Doctor Who Review: The Time of the Doctor

doctor who the time of the doctor review eleventh doctor matt smith clara oswald jenna coleman steven moffat silence daleks cybermen handles poster

And now it’s time for one last bow, like all your other selves. Eleven’s hour is over now, the clock is striking Twelve’s.

This is it now, isn’t it? Matt Smith no more, it’s the time of the Twelfth Doctor. It seems oddly surreal – Matt Smith has been the face of the Doctor for the best part of four years now. He took the show to new heights, new levels, new countries – it was his Doctor, after all, that opened up the show to America.

So, yeah, it’s rather odd to think of him as gone now. To think that, from now on, there won’t be any more Matt Smith stories. No more bow ties. No more fezzes. None of that.

Still, at least The Time of the Doctor was a fitting send off, right?

Right…?

The episode starts out pretty much pitch perfect – the scenes in the Dalek and Cyber spaceships were very fun, very Doctor Who. They also set up the premise for the episode as well, and I think it was a pretty good one too – there’s a message, and everyone is here to look at it. It’s an interesting hook, although maybe too reminiscent of The Pandorica Opens.

Clara’s family were nice, I suppose, but generally relatively superfluous. They didn’t exactly add much, nor develop Clara’s character or personality to huge degrees. In fact, they really seemed to be there just for the nudity jokes – which were, to be honest, puerile at best.

Anyways, after we’ve picked up Clara and got to the planet (which isn’t Gallifrey, it’s not orange!) the plot starts to pick up. It’s nice to see the crack in time back, and the explanation for it was, I think, really very good – Gallifrey is trying to make it’s way back through. That’s a great, non-linear explanation. (I do wonder if that had been the idea from the start, or if it was just added in for this episode. I hope it was the original idea)

It’s around there, though, that the episode sort of starts to falter. The idea of the Doctor giving up his life to guard the people of Trenzalore is a fantastic one – it’s an entirely different sacrifice to the type we’re used to, yet still a very Doctor-y one. Perhaps that’s even a more difficult one for the Doctor – he’s not used to sitting still.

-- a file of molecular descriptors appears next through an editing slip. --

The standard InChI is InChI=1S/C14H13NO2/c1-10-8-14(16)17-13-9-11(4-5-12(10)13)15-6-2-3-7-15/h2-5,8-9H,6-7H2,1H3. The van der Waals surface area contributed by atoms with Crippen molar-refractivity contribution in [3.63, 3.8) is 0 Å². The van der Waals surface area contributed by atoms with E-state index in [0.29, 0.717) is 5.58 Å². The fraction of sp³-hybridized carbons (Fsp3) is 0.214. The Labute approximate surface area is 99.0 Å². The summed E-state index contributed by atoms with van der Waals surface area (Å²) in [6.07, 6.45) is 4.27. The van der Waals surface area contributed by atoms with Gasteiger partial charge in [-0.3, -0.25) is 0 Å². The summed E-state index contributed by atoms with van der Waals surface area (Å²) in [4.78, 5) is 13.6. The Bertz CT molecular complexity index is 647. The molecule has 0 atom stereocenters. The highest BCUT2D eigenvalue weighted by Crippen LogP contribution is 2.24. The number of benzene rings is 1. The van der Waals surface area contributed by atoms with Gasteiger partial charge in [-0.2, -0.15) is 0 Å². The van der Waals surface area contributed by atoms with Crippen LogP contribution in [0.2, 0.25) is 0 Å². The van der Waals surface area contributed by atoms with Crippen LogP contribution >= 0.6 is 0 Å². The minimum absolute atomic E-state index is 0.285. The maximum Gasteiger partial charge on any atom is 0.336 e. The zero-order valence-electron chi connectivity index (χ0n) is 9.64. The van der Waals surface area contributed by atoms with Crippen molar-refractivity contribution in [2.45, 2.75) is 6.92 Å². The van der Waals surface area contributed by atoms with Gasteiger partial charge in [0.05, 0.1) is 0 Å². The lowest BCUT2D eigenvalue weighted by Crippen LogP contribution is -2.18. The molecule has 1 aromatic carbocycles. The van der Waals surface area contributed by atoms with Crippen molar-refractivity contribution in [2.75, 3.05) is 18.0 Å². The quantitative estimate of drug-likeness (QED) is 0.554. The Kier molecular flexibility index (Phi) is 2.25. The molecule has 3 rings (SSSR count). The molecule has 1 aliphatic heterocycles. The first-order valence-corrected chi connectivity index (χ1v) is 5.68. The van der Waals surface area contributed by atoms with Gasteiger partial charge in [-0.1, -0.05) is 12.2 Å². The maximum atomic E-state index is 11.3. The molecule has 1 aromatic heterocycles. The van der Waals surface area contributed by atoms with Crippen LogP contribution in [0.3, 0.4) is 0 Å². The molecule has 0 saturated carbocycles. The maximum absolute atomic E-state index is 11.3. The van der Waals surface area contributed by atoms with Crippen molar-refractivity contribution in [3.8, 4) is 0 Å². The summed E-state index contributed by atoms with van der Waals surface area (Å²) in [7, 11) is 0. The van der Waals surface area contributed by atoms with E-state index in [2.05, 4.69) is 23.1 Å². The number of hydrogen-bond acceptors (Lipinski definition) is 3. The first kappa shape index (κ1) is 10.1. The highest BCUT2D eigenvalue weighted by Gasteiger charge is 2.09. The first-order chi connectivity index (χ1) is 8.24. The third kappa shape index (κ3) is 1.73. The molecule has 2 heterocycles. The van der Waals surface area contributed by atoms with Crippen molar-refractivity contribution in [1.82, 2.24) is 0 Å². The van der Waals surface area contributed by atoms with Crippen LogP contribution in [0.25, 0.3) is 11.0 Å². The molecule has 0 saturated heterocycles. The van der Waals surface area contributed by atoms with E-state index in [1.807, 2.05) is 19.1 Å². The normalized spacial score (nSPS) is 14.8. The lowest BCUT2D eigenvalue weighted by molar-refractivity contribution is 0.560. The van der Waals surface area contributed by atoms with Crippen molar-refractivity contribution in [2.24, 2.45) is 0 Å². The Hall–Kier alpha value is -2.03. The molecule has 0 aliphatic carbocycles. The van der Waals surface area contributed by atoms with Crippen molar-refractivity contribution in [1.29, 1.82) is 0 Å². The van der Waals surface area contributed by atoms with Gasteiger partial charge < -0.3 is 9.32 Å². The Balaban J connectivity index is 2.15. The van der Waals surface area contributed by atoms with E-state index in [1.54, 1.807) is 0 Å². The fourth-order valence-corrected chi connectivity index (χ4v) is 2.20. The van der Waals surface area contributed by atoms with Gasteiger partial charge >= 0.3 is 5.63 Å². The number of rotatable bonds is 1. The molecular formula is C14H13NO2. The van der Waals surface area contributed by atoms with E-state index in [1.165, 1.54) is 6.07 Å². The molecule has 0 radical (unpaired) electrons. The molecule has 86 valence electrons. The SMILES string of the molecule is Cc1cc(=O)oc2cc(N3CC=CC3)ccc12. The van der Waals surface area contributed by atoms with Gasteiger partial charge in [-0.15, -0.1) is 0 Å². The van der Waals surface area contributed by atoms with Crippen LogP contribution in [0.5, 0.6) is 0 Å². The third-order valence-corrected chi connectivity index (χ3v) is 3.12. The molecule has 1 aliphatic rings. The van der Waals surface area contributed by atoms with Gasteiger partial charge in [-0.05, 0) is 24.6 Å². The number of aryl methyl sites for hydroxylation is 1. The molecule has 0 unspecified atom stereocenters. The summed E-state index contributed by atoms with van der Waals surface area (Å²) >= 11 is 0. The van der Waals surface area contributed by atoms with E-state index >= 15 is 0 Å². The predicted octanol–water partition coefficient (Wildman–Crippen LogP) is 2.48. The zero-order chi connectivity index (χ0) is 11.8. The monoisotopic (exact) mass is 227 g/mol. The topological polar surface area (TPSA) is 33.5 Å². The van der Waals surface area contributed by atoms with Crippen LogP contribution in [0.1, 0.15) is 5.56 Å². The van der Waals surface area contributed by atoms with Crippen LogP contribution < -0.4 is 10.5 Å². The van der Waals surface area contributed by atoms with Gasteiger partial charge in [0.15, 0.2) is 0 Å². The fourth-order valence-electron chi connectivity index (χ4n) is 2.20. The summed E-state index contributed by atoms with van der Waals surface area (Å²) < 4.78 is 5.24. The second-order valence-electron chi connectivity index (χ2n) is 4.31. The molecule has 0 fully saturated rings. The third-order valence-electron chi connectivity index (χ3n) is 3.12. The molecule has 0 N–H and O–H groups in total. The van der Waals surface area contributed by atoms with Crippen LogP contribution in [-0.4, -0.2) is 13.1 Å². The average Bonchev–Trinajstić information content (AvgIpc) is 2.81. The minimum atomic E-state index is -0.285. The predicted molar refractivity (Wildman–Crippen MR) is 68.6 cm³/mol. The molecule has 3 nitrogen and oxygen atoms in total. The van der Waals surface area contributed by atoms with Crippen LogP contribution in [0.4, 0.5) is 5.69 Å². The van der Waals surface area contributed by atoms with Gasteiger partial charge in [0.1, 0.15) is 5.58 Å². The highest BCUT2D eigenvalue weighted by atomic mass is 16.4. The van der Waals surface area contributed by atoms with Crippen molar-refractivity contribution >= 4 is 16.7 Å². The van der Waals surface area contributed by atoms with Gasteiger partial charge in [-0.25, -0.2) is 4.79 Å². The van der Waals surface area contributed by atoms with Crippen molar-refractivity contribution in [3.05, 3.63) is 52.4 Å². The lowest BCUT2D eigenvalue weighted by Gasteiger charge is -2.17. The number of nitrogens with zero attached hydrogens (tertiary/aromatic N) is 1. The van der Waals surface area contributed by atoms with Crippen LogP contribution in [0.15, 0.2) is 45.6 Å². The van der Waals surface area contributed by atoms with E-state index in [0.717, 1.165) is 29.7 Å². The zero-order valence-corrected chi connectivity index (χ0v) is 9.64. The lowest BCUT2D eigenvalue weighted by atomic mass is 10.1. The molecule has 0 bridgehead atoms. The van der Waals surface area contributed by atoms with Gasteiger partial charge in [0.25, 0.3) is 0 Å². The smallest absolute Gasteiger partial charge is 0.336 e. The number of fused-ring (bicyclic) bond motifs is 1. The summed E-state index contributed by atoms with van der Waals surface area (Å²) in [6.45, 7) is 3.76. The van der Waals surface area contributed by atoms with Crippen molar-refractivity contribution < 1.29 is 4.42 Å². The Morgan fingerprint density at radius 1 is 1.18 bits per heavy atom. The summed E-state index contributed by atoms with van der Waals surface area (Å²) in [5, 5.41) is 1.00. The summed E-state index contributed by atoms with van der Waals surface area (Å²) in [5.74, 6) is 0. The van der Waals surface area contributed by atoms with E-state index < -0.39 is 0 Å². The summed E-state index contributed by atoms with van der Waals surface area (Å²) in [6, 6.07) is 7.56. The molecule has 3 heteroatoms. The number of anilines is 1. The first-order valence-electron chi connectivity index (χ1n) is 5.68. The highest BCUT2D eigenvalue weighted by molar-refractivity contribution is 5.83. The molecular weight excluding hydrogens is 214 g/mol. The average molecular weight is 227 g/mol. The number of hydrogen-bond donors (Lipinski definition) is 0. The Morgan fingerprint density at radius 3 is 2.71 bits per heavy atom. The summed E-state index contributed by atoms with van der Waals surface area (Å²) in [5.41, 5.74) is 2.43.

However, the idea wasn’t really explored as best as it could have been I felt. That’s not to say it wasn’t good, obviously; just that it could have been… better. It should have mirrored, say, the Star Trek: Voyager episode Blink of an Eye or the Big Finish story Rise and Fall (I’ve linked to Big Finish’s SoundCloud, you can download the story for free. It’s very good)

If we’d seen the culture develop alongside the Doctor, everything would have hit home a little bit more – maybe all their buildings are blue, maybe the all wear bow ties. If they’d progressed just a little bit past the Victorian style lives they had, maybe it’d have worked a little bit better…

But anyways, the Doctor, protecting the people of Trenzalore. It might have been nice if we’d seen a little bit more of it – show, don’t tell, after all – but it didn’t impact on things too much. What we got was nice, after all.

The only other gripe I had was the Daleks – I think the episode might have worked better without them, and with the Kovarian chapter taking their place. It would have rounded things off a little better, and kept the episode more… I want to say discrete, but that’s not quite the word I mean. Hm.

(Also was Tasha Lem meant to be River Song? A lot of it felt as though she’d been written as River Song, but then had to be changed because… Alex Kingston wasn’t available or something?)

So, yes, that’s all the story and script stuff out of the way. Generally very good, but could have been better. I think that’s probably the best way to sum that up.

The acting, was, of course, exemplary. Especially from Matt Smith. Obviously, it would be. As it should be, in Eleven’s final hour.

I often struggle with what to say about Matt Smith and his acting, because… well, to say Matt Smith gave a great performance is like saying water is wet. Or the sky is blue. Just… so ridiculously completely obviously true it’s not exactly worth mentioning really.